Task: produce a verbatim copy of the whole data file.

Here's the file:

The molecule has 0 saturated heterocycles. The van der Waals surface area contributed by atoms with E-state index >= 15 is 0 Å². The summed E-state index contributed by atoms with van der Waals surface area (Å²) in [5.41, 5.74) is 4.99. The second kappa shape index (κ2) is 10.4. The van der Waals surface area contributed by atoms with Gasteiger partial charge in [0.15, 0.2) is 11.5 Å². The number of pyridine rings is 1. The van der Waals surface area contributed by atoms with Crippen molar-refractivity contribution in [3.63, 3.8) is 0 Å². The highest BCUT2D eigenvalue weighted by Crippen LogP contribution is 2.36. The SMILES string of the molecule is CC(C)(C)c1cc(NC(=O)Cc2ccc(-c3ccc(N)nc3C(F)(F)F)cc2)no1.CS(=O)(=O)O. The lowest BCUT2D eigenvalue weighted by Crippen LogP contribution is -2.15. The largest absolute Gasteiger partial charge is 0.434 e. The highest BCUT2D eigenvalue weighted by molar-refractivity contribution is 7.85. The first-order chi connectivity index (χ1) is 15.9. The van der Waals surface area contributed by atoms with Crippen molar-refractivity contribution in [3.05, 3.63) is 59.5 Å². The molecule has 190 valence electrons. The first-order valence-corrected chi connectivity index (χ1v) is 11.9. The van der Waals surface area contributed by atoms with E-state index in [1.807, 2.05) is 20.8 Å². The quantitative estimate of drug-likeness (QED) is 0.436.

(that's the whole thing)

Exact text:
The molecule has 0 saturated heterocycles. The van der Waals surface area contributed by atoms with E-state index >= 15 is 0 Å². The summed E-state index contributed by atoms with van der Waals surface area (Å²) in [5.41, 5.74) is 4.99. The second kappa shape index (κ2) is 10.4. The van der Waals surface area contributed by atoms with Gasteiger partial charge in [0.15, 0.2) is 11.5 Å². The number of pyridine rings is 1. The van der Waals surface area contributed by atoms with Crippen molar-refractivity contribution in [3.63, 3.8) is 0 Å². The highest BCUT2D eigenvalue weighted by Crippen LogP contribution is 2.36. The SMILES string of the molecule is CC(C)(C)c1cc(NC(=O)Cc2ccc(-c3ccc(N)nc3C(F)(F)F)cc2)no1.CS(=O)(=O)O. The lowest BCUT2D eigenvalue weighted by Crippen LogP contribution is -2.15. The largest absolute Gasteiger partial charge is 0.434 e. The highest BCUT2D eigenvalue weighted by molar-refractivity contribution is 7.85. The first-order chi connectivity index (χ1) is 15.9. The van der Waals surface area contributed by atoms with Crippen molar-refractivity contribution in [3.05, 3.63) is 59.5 Å². The molecule has 190 valence electrons. The first-order valence-corrected chi connectivity index (χ1v) is 11.9. The van der Waals surface area contributed by atoms with E-state index in [1.807, 2.05) is 20.8 Å². The quantitative estimate of drug-likeness (QED) is 0.436.